Mexican federal police and the military have taken over policing duties in Acapulco, after the entire municipal force was disarmed Sept. 25 due to suspected co-optation by criminal gangs. The city’s police chief, Max Sedano Román, and five of his commanders were detained by Mexican naval troops. Two of the commanders were arrested "for their probable responsibility in the crime of homicide." Their weapons and other equipment of the city police force have bee seized by Guerrero state authorities. The Guerrero government said it took the step "because of suspicion that the force had probably been infiltrated by criminal groups" and "the complete inaction of the municipal police in fighting the crime wave." Acapulco had a homicide rate of 103 per 100,000 inhabitants last year, one of the highest rates in Mexico and the world. The Washington Post last year described the resort city as Mexico’s murder capital.
Turkey's TRT World runs a report Aug. 15 recalling the Chontal Maya blockades of the Pemex oil installations in Mexico's southern state of Tabasco in 1996, to protest the pollution of their lands and waters. This is a struggle that is still being waged today by the Chontal of Tabasco, but back in 1996 the figurehead of the movement was Andrés Manuel López Obrador (known as AMLO)—now Mexico's left-populist president-elect. The report asks if AMLO as president will remain true to the indigenous struggle that first put him on Mexico's political map. In a segment exploring this question, TRT World speaks with Melissa Ortiz Massó of the Business and Human Rights Resource Centre and CounterVortex editor Bill Weinberg.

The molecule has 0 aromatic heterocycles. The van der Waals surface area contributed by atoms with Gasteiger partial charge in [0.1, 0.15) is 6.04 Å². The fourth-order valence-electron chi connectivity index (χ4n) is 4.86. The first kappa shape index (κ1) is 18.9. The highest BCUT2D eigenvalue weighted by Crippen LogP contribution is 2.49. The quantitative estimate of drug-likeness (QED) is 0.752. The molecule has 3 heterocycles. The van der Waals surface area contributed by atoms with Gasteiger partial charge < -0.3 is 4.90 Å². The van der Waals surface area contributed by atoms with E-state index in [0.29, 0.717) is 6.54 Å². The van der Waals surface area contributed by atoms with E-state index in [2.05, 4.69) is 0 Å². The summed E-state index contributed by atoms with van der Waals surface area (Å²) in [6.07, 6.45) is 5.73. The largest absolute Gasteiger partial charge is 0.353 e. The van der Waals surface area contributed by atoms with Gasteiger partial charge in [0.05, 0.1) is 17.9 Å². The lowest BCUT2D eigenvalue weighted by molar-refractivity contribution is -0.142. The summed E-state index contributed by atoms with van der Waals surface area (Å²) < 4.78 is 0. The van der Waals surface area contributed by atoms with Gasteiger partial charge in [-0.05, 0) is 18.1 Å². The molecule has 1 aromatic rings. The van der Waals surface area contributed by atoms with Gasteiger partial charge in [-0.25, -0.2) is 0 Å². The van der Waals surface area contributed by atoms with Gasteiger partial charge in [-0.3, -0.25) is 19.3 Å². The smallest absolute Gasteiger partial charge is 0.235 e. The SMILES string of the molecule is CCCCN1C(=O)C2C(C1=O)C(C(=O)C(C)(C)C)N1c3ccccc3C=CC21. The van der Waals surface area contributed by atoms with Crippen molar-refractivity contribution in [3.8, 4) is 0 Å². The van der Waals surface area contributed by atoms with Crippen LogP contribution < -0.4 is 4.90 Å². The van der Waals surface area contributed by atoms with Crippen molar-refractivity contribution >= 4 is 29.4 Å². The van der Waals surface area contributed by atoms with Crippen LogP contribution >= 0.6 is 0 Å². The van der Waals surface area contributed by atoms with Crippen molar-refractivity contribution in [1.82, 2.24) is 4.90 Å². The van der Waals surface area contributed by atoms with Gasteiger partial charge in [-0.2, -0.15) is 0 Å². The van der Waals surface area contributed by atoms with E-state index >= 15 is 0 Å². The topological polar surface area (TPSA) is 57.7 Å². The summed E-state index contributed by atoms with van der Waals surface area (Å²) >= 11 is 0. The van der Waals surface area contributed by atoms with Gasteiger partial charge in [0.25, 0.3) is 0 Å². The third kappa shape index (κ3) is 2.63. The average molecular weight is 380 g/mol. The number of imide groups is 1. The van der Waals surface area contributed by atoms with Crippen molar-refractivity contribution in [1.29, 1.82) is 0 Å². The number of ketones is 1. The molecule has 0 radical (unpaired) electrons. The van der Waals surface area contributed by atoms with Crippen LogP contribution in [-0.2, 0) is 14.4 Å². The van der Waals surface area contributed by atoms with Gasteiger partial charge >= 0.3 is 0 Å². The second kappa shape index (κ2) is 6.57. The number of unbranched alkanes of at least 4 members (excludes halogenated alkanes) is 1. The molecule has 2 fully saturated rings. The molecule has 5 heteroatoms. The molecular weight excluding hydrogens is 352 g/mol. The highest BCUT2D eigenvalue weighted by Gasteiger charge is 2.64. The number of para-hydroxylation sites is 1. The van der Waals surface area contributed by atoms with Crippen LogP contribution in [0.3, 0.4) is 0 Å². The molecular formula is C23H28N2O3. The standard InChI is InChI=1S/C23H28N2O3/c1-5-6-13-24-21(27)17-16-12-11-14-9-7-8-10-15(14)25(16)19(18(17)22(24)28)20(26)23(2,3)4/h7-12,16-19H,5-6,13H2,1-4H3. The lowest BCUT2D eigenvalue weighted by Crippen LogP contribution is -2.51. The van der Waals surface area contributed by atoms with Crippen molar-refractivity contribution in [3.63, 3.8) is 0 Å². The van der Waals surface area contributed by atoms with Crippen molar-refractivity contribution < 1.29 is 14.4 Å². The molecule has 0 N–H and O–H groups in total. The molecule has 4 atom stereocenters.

Andres Manuel Lopez Obrador—known by his initials AMLO—will be Mexico's next president, following his victory in the July 1 election. By any measure, this is historic—it is the first time a candidate of the left has had his victory honored, after three tries. In 1988, Cuauhtémoc Cárdenas of the Democratic Revolutionary Party (PRD) almost certainly had his victory stolen by fraud. Then, in 2006, AMLO himself, then running with the PRD, claimed his victory was similalry stolen. His supporters launched a protest occupation of Mexico City's central plaza, the Zocalo, and there was talk of forming a "parallel government." Now AMLO, running with his new vehicle, the National Regeneration Movement (Morena), has made it. There is a sense of a real break with Mexico's traditional political parties, The once-hegemonic Institutional Revolutionary Party (PRI) is again discredited, as narco-violence only escalated under the incumbent President Enrique Peña Nieto. AMLO's old vehicle the PRD meanwhile formed an unlikely coalition with the right-wing National Action Party (PAN).